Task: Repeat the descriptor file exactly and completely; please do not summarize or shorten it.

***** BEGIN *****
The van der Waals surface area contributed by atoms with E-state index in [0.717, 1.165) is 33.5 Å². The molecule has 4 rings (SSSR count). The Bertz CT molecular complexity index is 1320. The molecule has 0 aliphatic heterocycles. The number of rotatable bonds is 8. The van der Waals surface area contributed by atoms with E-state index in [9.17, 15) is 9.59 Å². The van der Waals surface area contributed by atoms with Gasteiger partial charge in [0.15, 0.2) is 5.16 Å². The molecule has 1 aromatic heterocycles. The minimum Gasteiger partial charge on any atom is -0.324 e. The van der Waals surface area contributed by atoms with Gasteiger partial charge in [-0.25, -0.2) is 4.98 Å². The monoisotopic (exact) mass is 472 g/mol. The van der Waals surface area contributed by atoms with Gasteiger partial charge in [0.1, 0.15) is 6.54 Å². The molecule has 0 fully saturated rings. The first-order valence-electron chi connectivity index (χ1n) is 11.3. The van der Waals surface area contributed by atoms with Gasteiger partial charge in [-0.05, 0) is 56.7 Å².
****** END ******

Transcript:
The van der Waals surface area contributed by atoms with E-state index in [0.717, 1.165) is 33.5 Å². The molecule has 4 rings (SSSR count). The Bertz CT molecular complexity index is 1320. The molecule has 0 aliphatic heterocycles. The number of rotatable bonds is 8. The van der Waals surface area contributed by atoms with E-state index in [9.17, 15) is 9.59 Å². The van der Waals surface area contributed by atoms with Gasteiger partial charge in [0.15, 0.2) is 5.16 Å². The molecule has 1 aromatic heterocycles. The minimum Gasteiger partial charge on any atom is -0.324 e. The van der Waals surface area contributed by atoms with Gasteiger partial charge in [-0.25, -0.2) is 4.98 Å². The monoisotopic (exact) mass is 472 g/mol. The van der Waals surface area contributed by atoms with Gasteiger partial charge in [0.1, 0.15) is 6.54 Å². The molecule has 0 fully saturated rings. The first-order valence-electron chi connectivity index (χ1n) is 11.3. The van der Waals surface area contributed by atoms with Gasteiger partial charge in [-0.05, 0) is 56.7 Å².